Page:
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After four days of debate, parliament rejects just three of the new Iranian president's 18 nominees.
Iranian lawmakers approved most of new Iranian President Hassan Rouhani's cabinet posts, rejecting only three out of 18 nominees after four days of intense debate, according to the Associated Press.
The assembly of a new cabinet was the first major political test of for Rouhani, a believed moderate sworn into office on August 3.
In Iran's theocratic republic, presidential candidates are selected by a committee guided by the Supreme Leader and then campaign in a general election, but presidential power is limited.
Parliament did approve Rouhani's choices for several influential posts. His pick for foreign minister, the American-educated Mohammad Javad Zarif, who previously served as a United Nations envoy and was heavily involved in nuclear talks with the West, is one such example, according to Reuters. (His Facebook page has been plastered with congratulations.)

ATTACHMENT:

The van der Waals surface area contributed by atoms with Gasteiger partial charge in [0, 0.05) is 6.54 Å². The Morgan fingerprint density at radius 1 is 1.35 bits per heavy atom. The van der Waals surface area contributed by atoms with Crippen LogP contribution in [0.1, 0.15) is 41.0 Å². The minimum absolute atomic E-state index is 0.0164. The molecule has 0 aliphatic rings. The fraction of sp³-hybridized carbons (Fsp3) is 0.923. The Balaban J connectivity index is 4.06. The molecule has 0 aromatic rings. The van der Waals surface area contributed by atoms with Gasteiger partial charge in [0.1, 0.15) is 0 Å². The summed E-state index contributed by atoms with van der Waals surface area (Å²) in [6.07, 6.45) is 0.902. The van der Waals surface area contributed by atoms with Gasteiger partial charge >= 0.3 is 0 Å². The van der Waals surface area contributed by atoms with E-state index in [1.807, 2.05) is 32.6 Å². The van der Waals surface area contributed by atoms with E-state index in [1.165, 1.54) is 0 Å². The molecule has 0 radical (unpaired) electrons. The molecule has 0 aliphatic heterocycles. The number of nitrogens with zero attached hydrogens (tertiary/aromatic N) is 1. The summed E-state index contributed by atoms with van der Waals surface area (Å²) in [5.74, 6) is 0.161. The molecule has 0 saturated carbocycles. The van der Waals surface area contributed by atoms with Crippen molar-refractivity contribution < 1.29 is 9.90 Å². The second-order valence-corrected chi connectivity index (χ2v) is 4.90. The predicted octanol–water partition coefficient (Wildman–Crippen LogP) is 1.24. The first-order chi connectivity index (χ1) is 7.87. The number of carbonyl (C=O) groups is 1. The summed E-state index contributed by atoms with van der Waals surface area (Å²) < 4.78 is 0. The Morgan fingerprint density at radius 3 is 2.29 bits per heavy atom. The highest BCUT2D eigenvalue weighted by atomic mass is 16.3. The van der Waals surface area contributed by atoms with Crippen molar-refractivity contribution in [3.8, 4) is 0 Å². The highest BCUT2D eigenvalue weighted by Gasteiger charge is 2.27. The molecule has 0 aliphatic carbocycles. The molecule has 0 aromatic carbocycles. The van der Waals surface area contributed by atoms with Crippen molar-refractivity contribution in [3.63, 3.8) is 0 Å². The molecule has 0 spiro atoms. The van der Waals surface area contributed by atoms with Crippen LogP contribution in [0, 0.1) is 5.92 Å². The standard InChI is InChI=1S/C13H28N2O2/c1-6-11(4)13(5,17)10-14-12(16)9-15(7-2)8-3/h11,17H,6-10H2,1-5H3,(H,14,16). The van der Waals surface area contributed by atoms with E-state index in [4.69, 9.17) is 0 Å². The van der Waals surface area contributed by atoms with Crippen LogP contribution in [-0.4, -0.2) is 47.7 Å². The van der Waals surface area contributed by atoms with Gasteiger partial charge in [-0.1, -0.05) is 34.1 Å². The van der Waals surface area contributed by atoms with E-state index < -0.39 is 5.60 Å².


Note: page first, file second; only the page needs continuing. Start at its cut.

Lawmakers also agreed that Bijan Zanganeh, who served under former reformist president Mohammad Khatami, should again serve as oil minister, said Reuters.
The three rejected were Mohammad-Ali Najafi, who also served under Khatami, for education minister; Jafar Milimonfared, who previously served in the ministry of science, for minister of science, research and technology; and Masoud Soltanifar, a former provincial governor in the northwest of the country, for minister of youth and sports, according to Azerbaijan's Trend.
The AP cited parliament speaker Ali Larijani as saying Najafi and Milimonfared were not confirmed because of their alleged role in the 2009 post-election unrest, in which demonstrations reached the scale of the 1979 rallies that swept the nation's Islamic authorities to power.
Soltanifar was rejected for not having enough experience, said the AP.